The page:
Press Release: James Rosa Associates confirms sponsorship renewal of Will Collier for the 2015/16 season
15th September 2015
James Rosa Associates are delighted to confirm that we have renewed our sponsorship of the Harlequins’ tighthead prop for a second season.
Collier made his senior Harlequins debut in 2011 during the special LV= Cup match against Wasps in Abu Dhabi and has played for the club on more than 50 occasions since.
Will attended Cranleigh School in Surrey where he captained the rugby side, before developing through the Harlequins Academy. During this time, he represented England at Under 16 and 18 level, before helping the England Under 20s to the IRB Junior World Cup final in 2011.
During an impressive 2013/14 season, Collier was named in the England Saxons squad, but missed out on the fixtures against Ireland and Scotland due to injury. The 23 year-old was however named in England’s squad to play the Barbarians at Twickenham in 2014 and was on standby for England’s three Test tour to New Zealand.
Managing Director Julian Donnelly said: “We are delighted to be able to continue our sponsorship of Will for a second season and are honored to remain involved with such a prestigious club. We wish Will and the rest of the team every success for the 2015/16 season.”
photo courtesy of GettyImages
Director’s Loan Accounts
9th September 2015
In previous articles, we’ve looked at limited companies and directors liabilities as well as personal guarantees. In this piece, I’d like to look at one of the most common pitfalls directors face – overdrawn director’s loan accounts.
For the uninitiated, the director’s loan account is an internal company account which records monies lent by the director to the limited company (such as the initial start-up investment). In addition, any net dividends due to the director end up being credited to this account before being drawn down by the director. This account should (in theory) always be in credit.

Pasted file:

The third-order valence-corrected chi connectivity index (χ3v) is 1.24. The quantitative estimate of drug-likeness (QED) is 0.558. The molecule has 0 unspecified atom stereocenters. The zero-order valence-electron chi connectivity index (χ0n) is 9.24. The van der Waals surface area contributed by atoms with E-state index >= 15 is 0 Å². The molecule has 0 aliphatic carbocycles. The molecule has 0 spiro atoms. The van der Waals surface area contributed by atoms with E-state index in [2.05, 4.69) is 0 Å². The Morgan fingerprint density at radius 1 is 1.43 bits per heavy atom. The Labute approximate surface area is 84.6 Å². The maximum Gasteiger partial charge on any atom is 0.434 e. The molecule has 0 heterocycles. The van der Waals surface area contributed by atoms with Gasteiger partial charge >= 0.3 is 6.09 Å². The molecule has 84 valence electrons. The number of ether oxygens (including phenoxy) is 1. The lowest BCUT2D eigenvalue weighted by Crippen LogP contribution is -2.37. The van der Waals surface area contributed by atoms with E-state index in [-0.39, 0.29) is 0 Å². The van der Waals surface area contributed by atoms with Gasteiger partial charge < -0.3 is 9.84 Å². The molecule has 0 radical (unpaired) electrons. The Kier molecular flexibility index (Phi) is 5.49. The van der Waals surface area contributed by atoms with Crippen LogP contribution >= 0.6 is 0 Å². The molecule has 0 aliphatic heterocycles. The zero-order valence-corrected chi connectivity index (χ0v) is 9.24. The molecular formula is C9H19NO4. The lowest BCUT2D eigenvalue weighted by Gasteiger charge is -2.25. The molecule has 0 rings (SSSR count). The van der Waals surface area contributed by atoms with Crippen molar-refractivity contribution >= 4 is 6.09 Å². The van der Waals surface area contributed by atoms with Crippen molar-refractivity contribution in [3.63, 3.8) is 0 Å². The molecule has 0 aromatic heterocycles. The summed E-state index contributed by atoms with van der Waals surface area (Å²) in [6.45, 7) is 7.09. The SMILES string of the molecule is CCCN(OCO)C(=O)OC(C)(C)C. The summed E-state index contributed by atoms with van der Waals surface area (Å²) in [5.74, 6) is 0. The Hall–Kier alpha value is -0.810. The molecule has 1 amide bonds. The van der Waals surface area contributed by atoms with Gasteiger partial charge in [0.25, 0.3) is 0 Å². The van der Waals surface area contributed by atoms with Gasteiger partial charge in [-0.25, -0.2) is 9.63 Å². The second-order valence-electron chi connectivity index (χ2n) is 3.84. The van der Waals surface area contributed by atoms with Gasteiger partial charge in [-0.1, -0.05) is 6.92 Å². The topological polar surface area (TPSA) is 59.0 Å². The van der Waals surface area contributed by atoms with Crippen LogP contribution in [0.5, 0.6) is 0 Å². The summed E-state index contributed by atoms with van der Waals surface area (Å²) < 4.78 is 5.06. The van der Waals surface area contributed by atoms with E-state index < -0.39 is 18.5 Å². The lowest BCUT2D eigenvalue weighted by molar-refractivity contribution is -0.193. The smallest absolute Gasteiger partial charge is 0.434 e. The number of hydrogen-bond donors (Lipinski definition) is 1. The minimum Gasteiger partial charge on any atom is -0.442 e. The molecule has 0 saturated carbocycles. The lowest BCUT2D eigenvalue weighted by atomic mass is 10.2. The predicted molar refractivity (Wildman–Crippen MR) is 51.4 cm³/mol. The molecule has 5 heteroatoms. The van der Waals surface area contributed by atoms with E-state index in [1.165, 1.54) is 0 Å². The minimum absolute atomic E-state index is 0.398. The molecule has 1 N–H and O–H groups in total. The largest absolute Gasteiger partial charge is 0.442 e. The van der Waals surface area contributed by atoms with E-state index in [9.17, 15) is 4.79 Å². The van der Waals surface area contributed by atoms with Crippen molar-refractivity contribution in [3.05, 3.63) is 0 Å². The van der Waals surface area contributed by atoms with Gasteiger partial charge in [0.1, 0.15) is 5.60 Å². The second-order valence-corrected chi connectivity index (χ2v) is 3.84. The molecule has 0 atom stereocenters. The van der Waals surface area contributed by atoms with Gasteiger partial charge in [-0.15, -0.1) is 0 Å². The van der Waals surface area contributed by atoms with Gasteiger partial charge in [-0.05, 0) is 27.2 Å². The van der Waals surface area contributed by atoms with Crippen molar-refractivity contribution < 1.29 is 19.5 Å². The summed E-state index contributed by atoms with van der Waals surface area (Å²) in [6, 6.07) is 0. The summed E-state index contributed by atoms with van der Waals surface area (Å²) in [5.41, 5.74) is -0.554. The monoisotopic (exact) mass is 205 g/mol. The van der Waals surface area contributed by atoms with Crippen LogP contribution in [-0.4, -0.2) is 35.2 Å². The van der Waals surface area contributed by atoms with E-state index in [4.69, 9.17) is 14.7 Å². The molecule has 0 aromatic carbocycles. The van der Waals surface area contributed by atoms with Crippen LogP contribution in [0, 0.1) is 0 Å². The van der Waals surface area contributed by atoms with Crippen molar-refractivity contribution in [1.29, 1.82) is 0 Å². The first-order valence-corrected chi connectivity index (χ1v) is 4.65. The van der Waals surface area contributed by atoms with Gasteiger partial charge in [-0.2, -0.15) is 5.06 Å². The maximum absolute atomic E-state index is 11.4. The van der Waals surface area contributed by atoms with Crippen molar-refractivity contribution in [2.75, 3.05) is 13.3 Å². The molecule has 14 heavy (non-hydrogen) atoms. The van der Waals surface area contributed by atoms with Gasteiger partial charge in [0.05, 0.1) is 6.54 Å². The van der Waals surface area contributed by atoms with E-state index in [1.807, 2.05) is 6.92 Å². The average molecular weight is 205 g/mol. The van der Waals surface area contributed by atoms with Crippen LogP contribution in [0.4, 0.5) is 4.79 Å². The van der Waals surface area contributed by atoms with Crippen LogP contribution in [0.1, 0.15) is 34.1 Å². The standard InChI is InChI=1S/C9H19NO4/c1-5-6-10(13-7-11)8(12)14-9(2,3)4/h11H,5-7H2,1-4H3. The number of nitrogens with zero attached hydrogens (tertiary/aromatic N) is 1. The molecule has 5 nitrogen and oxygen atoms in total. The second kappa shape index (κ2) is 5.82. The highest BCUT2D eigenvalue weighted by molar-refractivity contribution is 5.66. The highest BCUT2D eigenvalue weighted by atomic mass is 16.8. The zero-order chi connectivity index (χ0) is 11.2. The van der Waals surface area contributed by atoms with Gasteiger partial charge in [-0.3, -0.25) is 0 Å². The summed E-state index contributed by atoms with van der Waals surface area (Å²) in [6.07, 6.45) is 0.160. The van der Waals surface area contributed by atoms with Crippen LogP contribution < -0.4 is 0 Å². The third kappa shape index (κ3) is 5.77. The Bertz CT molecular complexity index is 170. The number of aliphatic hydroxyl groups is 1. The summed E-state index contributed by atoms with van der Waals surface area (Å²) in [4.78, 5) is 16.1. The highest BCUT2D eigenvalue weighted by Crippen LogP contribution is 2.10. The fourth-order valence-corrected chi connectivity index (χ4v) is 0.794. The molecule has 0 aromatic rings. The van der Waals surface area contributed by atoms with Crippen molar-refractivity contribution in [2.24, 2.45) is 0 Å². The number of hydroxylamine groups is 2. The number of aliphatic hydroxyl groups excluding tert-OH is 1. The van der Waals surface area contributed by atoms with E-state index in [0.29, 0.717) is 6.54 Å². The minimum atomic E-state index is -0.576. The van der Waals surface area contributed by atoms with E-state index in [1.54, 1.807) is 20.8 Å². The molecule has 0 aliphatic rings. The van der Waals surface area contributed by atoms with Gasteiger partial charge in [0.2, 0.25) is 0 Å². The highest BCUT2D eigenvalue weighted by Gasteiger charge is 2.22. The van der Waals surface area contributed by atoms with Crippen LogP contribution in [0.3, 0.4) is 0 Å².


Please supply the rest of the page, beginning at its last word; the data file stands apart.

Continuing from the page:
Historically, directors of small owner-managed businesses have often been given the advice that they should pay themselves the minimum through PAYE and take the rest by way of dividends (withdrawals from the directors loan account) as it has historically been viewed as more tax efficient*. This is all well and good if the company is making sufficient profit to support these dividend payments – if it isn’t, then these payments can be deemed as “illegal dividends” and are due back to the company which will push the director’s loan account into an overdrawn position.
For a company still trading (a “going concern”), an overdrawn director’s loan account can have two implications*:
- A corporation tax charge called S455 which is calculated at 25% of whatever balance was outstanding on the director’s loan account.
- Can be considered a “benefit in kind” as it is to all intents and purposes an interest free loan by the company to the director, meaning a personal tax implication for the director in question.
For a company that is in the process of liquidation, the consequences for the director could be more severe. As the director effectively owes this money back to the company, they become a debtor to the company. In these instances, the insolvency practitioner (who when appointed as liquidator acts as an officer of the court and their primary duty of care is to the company and its creditors) is required to chase all existing debtors for payment, and this can include the very director(s) that made the appointment in the first place. For this reason, once appointed as a company liquidator, the insolvency practitioner cannot give best advice to the directors in respect of their personal financial situation as it can be deemed a conflict of interest.
If you are concerned about this issue, please seek advice from your accountant in the first instance who should be able to advise you if your director’s loan account is overdrawn. We would also recommend you discuss the matter with an insolvency practitioner/specialist if you are considering a liquidation.
*James Rosa Associates Ltd are not licensed/qualified to give advice on tax – please seek the advice of a qualified tax specialist.